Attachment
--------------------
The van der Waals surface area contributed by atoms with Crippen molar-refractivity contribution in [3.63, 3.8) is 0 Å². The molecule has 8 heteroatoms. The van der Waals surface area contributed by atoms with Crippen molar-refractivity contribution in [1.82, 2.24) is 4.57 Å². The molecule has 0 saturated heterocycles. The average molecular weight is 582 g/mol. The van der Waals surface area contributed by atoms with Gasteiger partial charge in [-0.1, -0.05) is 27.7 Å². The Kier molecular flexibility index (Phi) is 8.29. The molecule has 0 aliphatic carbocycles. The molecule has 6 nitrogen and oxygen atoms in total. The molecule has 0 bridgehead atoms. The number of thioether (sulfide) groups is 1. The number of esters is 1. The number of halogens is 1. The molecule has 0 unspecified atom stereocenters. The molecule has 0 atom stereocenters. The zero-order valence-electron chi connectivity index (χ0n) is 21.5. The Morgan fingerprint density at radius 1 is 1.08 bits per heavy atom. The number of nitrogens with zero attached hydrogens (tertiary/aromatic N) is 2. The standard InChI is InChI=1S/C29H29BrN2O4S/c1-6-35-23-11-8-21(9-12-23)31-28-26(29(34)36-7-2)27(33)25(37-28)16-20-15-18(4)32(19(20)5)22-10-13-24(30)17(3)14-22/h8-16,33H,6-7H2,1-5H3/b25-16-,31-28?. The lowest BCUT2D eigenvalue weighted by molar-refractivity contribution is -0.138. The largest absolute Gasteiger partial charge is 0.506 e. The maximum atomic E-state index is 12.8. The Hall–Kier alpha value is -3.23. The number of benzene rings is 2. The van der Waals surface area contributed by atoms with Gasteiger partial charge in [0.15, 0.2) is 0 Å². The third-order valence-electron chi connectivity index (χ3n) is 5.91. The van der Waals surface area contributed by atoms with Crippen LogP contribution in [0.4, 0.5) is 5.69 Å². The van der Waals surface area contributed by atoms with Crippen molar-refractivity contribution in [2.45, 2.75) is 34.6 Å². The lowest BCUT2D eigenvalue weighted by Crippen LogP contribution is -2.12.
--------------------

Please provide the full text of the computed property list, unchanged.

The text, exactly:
The van der Waals surface area contributed by atoms with Crippen molar-refractivity contribution in [3.63, 3.8) is 0 Å². The molecule has 8 heteroatoms. The van der Waals surface area contributed by atoms with Crippen molar-refractivity contribution in [1.82, 2.24) is 4.57 Å². The molecule has 0 saturated heterocycles. The average molecular weight is 582 g/mol. The van der Waals surface area contributed by atoms with Gasteiger partial charge in [-0.1, -0.05) is 27.7 Å². The Kier molecular flexibility index (Phi) is 8.29. The molecule has 0 aliphatic carbocycles. The molecule has 6 nitrogen and oxygen atoms in total. The molecule has 0 bridgehead atoms. The number of thioether (sulfide) groups is 1. The number of esters is 1. The number of halogens is 1. The molecule has 0 unspecified atom stereocenters. The molecule has 0 atom stereocenters. The zero-order valence-electron chi connectivity index (χ0n) is 21.5. The Morgan fingerprint density at radius 1 is 1.08 bits per heavy atom. The number of nitrogens with zero attached hydrogens (tertiary/aromatic N) is 2. The standard InChI is InChI=1S/C29H29BrN2O4S/c1-6-35-23-11-8-21(9-12-23)31-28-26(29(34)36-7-2)27(33)25(37-28)16-20-15-18(4)32(19(20)5)22-10-13-24(30)17(3)14-22/h8-16,33H,6-7H2,1-5H3/b25-16-,31-28?. The lowest BCUT2D eigenvalue weighted by molar-refractivity contribution is -0.138. The largest absolute Gasteiger partial charge is 0.506 e. The maximum atomic E-state index is 12.8. The Hall–Kier alpha value is -3.23. The number of benzene rings is 2. The van der Waals surface area contributed by atoms with Gasteiger partial charge in [0.15, 0.2) is 0 Å². The third-order valence-electron chi connectivity index (χ3n) is 5.91. The van der Waals surface area contributed by atoms with Crippen LogP contribution in [0.4, 0.5) is 5.69 Å². The van der Waals surface area contributed by atoms with Crippen molar-refractivity contribution in [2.45, 2.75) is 34.6 Å². The lowest BCUT2D eigenvalue weighted by Crippen LogP contribution is -2.12.